Aussie SMBs can benefit from China’s growing online shopper population, says Sinorbis CEO


Nicholas Chu, co-founder and CEO of Sinorbis

With over 710 million Internet users and 448 million online shoppers, China has the world’s largest Internet population and also the largest eCommerce market. Moreover, the country’s affluent middle class is growing, as is disposable income, and consumers are looking abroad for premium goods and services. With a presence in Beijing and Sydney, Aussie tech start-up Sinorbis is attuned to the massive opportunity these numbers represent for Australian SMBs.

Co-founded by Nicolas Chu, the company’s Sydney-based CEO, and Allen Qu, the Beijing-based digital marketing expert who founded Netconcepts China, Sinorbis connects local businesses to the burgeoning population of digital consumers in China through a range of digital marketing services.

Since launching this year, the company has signed with prominent Australian businesses such as BridgeClimb, the REA Group, the University of New South Wales, the University of Technology, Sydney and the University of Tasmania.

Having recently closed a $1.5m seed round, the co-founders are now focused on the launch, early next year, of an online marketing platform which will provide a one-stop-shop for Western companies to generate qualified Chinese leads.

Chu leads the company’s Australian sales and technology operations, leveraging his experience implementing major technology platforms for Expedia and Hotelclub. He spoke to Dynamic Business about opportunities for local SMBs to generate sales in China.

Why do Aussies good and services resonate in China? 

“As Chinese consumers become more affluent, they are looking for high quality services and premium products that enhance their lifestyles. Increasingly, Australian products in China are in demand as the “Australia brand” is considered to be premium, of high quality, natural, healthy, authentic, and one that Chinese consumers trust. Travel, education, real estate and products associated with wellbeing such as health foods and supplements are particularly attractive to Chinese consumers.”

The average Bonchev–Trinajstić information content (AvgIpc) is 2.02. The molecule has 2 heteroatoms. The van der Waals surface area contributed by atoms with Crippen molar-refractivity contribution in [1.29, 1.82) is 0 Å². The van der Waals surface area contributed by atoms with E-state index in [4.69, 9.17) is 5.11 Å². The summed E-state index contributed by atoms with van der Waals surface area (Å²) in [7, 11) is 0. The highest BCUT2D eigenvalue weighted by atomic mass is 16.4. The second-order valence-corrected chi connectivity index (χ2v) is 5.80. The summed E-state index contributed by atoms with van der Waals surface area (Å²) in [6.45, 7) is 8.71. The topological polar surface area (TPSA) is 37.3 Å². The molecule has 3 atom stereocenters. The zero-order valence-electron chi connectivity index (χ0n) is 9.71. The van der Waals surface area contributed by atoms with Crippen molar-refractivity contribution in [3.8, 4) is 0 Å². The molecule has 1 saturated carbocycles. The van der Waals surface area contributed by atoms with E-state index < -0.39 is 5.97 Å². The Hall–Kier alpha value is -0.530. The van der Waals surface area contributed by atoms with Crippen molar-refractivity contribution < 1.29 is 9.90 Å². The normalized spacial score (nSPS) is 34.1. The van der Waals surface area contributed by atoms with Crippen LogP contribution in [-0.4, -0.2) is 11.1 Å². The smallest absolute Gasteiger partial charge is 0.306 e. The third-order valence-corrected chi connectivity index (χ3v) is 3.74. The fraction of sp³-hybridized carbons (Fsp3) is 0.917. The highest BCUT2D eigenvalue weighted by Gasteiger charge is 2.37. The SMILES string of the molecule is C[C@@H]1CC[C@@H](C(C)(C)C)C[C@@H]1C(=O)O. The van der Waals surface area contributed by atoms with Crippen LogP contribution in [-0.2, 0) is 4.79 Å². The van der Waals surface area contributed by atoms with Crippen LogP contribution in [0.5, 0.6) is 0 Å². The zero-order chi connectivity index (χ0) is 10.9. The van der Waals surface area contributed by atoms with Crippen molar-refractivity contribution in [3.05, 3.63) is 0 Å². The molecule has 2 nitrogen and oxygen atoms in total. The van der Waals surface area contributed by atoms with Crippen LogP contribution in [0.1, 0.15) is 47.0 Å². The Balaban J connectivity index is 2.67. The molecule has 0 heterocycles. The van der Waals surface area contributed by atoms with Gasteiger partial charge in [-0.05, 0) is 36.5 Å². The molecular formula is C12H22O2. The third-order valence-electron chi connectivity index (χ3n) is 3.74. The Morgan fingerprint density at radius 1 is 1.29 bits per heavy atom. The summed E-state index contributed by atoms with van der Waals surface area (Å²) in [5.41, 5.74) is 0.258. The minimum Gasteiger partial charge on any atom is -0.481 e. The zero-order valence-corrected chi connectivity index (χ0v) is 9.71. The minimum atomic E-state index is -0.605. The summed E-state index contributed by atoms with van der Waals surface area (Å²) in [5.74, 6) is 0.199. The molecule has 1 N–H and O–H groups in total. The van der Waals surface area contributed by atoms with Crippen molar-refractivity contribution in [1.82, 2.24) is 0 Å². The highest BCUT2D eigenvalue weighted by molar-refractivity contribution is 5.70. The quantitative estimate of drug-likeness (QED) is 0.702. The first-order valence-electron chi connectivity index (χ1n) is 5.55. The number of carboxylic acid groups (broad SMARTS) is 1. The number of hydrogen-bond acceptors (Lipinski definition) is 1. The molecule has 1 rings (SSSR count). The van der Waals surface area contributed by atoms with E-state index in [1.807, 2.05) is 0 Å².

How can local SMB hope to attract Chinese consumers? 

“Critical to success in the Chinese online market is understanding that it operates very differently to the online landscape in Australia. Australian businesses wanting to attract Chinese buyers would need to:

  • Invest in a Chinese website, accessible from China;
  • Take advantage of mobile phone penetration;
  • Build a reputation online;
  • Localise revenue/profit model; and
  • Have a targeted approach.”

What barriers are there to conducting business in China?

“Conducting businesses in China can be difficult. China has a completely different and unfamiliar online ecosystem to Australia, the Internet is regulated by what is known as the ‘Great Firewall’, and a lack of understanding about Chinese consumers creates difficultly in effectively targeting them.

“Ecosystem: Chinese search engines, social media platforms and mobile phone applications vary to Australia’s. Facebook and Twitter are blocked. Google is not accessible. Australian businesses need to re-learn how to do things online in China.

“Regulated Internet: China has numerous regulations and internet restrictions foreign to Australia. For example, to host a website in China, an Internet Content Provider (ICP) license would need to be applied for and approved.

“Chinese consumers: China’s online consumers are young and affluent. They aspire to own more, are brand conscious, and predominately access the Internet from a mobile phone. Reputation and trust is also a key feature of Chinese consumerism and shoppers rank their friends’ recommendations, both online and offline, as the most important factor in their online buying choices.”

See also: It’s a digital jungle out there: Dr Matthew Mcdougall; helping businesses overcome ‘culture shock’ in China